Wikipedia says that they have 1.735 billion dollars already committed to funding Phase 2, they plan to have completed an environmental reevaluation by 2018 and have full funding by 2020, and open around 2027 to 2029. Since Phase 1 has been successful in terms of reducing crowding on the Lex, you'd think they'd be able to build 3 more stops with existing tunnels between them in shorter than 12 years, but that's US infrastructure projects for you. They need to figure out how to complete these projects with similar costs and schedules as other developed countries. My theory for why the original subway lines were completed much faster is because the city was much less built up back then, so they were able to use construction methods that were cheaper, but would be unacceptable due to how disruptive they'd be in today's city. Cut-n-cover is cheap, but it's just not feasible to cut up an entire street for years when the city is as dense as it is now. On the bright side, we've added 5 subway stations in the past 10 years (New SF, 34th Hudson, and the 3 Second Ave stations), so the system is expanding at a faster rate than it previously was.

My hope is that they resolve those issues and are able to complete the other phases more quickly than they currently are saying. Since the car dependent suburban lifestyle is starting to wane in popularity, the city will become more dense in the coming years, and we need to build up the subway to accommodate it.

Another thing I forgot to mention: The Bronx extension that I mentioned earlier had all 5 trains going up WP Road with the 2. However, the terminal at Wakefied 241st Street probably can't handle both services. It might be a better idea to have 5 trains split between the WP Road and Pelham Lines if the Q ever takes over Dyre Ave. This would give Pelham Line passengers access to an express service in Manhattan.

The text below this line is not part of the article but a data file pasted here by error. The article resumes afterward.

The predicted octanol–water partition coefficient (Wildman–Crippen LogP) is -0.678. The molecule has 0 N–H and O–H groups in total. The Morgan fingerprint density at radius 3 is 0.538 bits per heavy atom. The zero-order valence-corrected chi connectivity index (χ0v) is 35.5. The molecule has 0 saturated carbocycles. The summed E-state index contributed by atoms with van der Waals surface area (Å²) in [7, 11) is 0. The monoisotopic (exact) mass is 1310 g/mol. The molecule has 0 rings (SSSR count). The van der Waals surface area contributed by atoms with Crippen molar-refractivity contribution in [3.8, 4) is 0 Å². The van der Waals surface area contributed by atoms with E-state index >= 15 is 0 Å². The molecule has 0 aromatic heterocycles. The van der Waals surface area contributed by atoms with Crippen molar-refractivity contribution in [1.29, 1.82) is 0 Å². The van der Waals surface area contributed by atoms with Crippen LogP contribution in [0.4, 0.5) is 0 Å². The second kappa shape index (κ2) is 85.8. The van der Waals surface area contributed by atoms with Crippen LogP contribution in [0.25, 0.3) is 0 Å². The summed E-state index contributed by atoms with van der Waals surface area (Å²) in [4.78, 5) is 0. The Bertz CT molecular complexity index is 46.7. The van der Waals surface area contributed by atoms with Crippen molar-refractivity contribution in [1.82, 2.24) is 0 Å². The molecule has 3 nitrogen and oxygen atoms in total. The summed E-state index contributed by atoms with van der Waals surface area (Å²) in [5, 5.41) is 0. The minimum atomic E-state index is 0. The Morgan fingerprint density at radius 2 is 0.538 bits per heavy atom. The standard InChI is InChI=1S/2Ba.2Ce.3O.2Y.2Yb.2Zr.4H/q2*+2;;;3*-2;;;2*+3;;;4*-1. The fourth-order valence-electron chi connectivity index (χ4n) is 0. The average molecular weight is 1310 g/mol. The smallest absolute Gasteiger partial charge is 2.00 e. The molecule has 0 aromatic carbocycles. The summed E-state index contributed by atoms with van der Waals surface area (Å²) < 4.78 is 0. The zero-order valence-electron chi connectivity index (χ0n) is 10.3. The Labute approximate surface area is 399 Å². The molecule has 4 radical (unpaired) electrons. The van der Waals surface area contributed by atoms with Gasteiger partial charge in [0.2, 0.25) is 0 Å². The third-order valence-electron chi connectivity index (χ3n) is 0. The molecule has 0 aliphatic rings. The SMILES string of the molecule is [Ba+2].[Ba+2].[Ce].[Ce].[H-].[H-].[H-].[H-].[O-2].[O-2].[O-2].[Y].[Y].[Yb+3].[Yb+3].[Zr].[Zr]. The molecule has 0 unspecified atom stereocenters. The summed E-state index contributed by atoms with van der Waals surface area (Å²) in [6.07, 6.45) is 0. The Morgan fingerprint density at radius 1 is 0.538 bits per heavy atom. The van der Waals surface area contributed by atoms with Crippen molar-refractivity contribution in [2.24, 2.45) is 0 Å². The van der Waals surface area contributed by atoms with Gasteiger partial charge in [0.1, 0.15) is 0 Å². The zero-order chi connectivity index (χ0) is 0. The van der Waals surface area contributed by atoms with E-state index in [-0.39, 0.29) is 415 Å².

by Head-end View
Interesting that the extension of the #7 line seemed to get built more easily and faster than the SAS.
  by railfan365
To comment on several posts:

1. The most reccently promised full length SAS is planned to provide for extension to Brooklyn, The Bronx, AND West Harlem.

2. As to Phase II getting built - it's on it's way - very slowly. tility realignment and more studies are planned to be done in 2019, to be followed by snails pace construction to be done by 2029. And the money for it is already commited, and planned fo rin the next capitol budget. Yes, it's ridiculous for them to be taking so long, but that's how they're planning it.

3. Finally, while Phase I is builit and operating, Phase II is in the works, and a full SAS is badly needed - I believe that there are only even odds of Phase III getting done due to the corruption and ineptitude that cause all projects to take too long and cost too much.
  by trainbrain
East Side Access remains the laughing stock of all large transportation projects where the opening date keeps getting pushed back even though construction is ongoing. The 1st phase of Second Ave took too long, but it did get open within a couple years of the original date set when they restarted construction.

Phase 2 will get done as it's already funded, but for 3 stations with existing tunnels between them to take 10 years to build and cost as much as it's going to is an absolute embarrassment and disgrace.
  by Head-end View
And MTA's not doing much better with LIRR's East Side Access, but at least that hadn't been delayed since the 1950's........... :wink:
  by Jeff Smith
Head-end View wrote:Interesting that the extension of the #7 line seemed to get built more easily and faster than the SAS.
I believe the city fully-funded the 7, and it's had its problems (34th St. station leaks, no station on 10th).